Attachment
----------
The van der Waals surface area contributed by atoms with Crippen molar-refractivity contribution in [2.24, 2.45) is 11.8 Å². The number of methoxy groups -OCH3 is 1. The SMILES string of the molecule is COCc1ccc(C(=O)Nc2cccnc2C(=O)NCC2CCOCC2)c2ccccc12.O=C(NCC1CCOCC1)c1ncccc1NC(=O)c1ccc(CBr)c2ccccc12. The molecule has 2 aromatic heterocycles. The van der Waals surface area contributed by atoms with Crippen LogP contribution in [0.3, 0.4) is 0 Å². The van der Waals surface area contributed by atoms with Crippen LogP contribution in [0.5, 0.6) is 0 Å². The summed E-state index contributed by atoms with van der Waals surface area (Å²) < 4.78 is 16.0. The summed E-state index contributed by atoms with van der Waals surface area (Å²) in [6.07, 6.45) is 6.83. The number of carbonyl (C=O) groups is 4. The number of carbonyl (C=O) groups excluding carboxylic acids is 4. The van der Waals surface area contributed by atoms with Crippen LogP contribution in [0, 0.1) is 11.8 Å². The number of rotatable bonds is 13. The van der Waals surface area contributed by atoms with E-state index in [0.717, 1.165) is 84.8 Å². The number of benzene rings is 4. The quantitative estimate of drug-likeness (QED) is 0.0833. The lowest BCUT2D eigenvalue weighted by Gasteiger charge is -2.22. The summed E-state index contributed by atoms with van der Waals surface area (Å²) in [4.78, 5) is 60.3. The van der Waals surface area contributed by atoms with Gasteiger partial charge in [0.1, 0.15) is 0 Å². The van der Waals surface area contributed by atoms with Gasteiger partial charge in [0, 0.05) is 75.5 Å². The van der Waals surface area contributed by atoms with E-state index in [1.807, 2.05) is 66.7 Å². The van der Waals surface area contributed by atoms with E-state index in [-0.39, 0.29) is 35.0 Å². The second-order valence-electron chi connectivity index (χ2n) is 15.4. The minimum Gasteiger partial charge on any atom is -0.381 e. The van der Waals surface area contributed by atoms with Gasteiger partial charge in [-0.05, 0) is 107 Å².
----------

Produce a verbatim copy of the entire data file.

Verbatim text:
The van der Waals surface area contributed by atoms with Crippen molar-refractivity contribution in [2.24, 2.45) is 11.8 Å². The number of methoxy groups -OCH3 is 1. The SMILES string of the molecule is COCc1ccc(C(=O)Nc2cccnc2C(=O)NCC2CCOCC2)c2ccccc12.O=C(NCC1CCOCC1)c1ncccc1NC(=O)c1ccc(CBr)c2ccccc12. The molecule has 2 aromatic heterocycles. The van der Waals surface area contributed by atoms with Crippen LogP contribution in [0.3, 0.4) is 0 Å². The van der Waals surface area contributed by atoms with Crippen LogP contribution in [0.5, 0.6) is 0 Å². The summed E-state index contributed by atoms with van der Waals surface area (Å²) < 4.78 is 16.0. The summed E-state index contributed by atoms with van der Waals surface area (Å²) in [6.07, 6.45) is 6.83. The number of carbonyl (C=O) groups is 4. The number of carbonyl (C=O) groups excluding carboxylic acids is 4. The van der Waals surface area contributed by atoms with Crippen LogP contribution in [0, 0.1) is 11.8 Å². The number of rotatable bonds is 13. The van der Waals surface area contributed by atoms with E-state index in [0.717, 1.165) is 84.8 Å². The number of benzene rings is 4. The quantitative estimate of drug-likeness (QED) is 0.0833. The lowest BCUT2D eigenvalue weighted by Gasteiger charge is -2.22. The summed E-state index contributed by atoms with van der Waals surface area (Å²) in [4.78, 5) is 60.3. The van der Waals surface area contributed by atoms with Gasteiger partial charge in [0.1, 0.15) is 0 Å². The van der Waals surface area contributed by atoms with Gasteiger partial charge in [0, 0.05) is 75.5 Å². The van der Waals surface area contributed by atoms with E-state index in [1.807, 2.05) is 66.7 Å². The van der Waals surface area contributed by atoms with E-state index in [-0.39, 0.29) is 35.0 Å². The second-order valence-electron chi connectivity index (χ2n) is 15.4. The minimum Gasteiger partial charge on any atom is -0.381 e. The van der Waals surface area contributed by atoms with Gasteiger partial charge in [-0.05, 0) is 107 Å².